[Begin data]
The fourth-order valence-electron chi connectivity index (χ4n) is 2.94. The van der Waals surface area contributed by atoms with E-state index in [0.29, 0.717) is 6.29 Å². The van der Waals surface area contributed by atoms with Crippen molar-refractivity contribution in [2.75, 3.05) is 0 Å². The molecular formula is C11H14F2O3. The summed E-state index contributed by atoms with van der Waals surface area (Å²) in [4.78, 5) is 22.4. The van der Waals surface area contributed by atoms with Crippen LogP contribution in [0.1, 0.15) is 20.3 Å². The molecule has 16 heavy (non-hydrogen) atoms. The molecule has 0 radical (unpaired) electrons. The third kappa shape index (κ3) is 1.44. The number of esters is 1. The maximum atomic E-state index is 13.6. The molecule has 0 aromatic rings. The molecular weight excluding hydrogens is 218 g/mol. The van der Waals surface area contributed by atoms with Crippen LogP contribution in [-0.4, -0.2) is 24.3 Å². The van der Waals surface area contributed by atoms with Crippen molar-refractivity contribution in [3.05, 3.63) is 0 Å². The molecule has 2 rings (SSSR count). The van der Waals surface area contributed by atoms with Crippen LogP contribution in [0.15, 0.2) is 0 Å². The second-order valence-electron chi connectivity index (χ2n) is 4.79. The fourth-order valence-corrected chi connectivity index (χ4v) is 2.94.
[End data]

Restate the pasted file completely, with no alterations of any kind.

The fourth-order valence-electron chi connectivity index (χ4n) is 2.94. The van der Waals surface area contributed by atoms with E-state index in [0.29, 0.717) is 6.29 Å². The van der Waals surface area contributed by atoms with Crippen molar-refractivity contribution in [2.75, 3.05) is 0 Å². The molecular formula is C11H14F2O3. The summed E-state index contributed by atoms with van der Waals surface area (Å²) in [4.78, 5) is 22.4. The van der Waals surface area contributed by atoms with Crippen LogP contribution in [0.1, 0.15) is 20.3 Å². The molecule has 16 heavy (non-hydrogen) atoms. The molecule has 0 radical (unpaired) electrons. The third kappa shape index (κ3) is 1.44. The number of esters is 1. The maximum atomic E-state index is 13.6. The molecule has 0 aromatic rings. The molecular weight excluding hydrogens is 218 g/mol. The van der Waals surface area contributed by atoms with Crippen LogP contribution in [-0.4, -0.2) is 24.3 Å². The van der Waals surface area contributed by atoms with Crippen molar-refractivity contribution in [3.05, 3.63) is 0 Å². The molecule has 2 rings (SSSR count). The van der Waals surface area contributed by atoms with Crippen LogP contribution in [0.15, 0.2) is 0 Å². The second-order valence-electron chi connectivity index (χ2n) is 4.79. The fourth-order valence-corrected chi connectivity index (χ4v) is 2.94.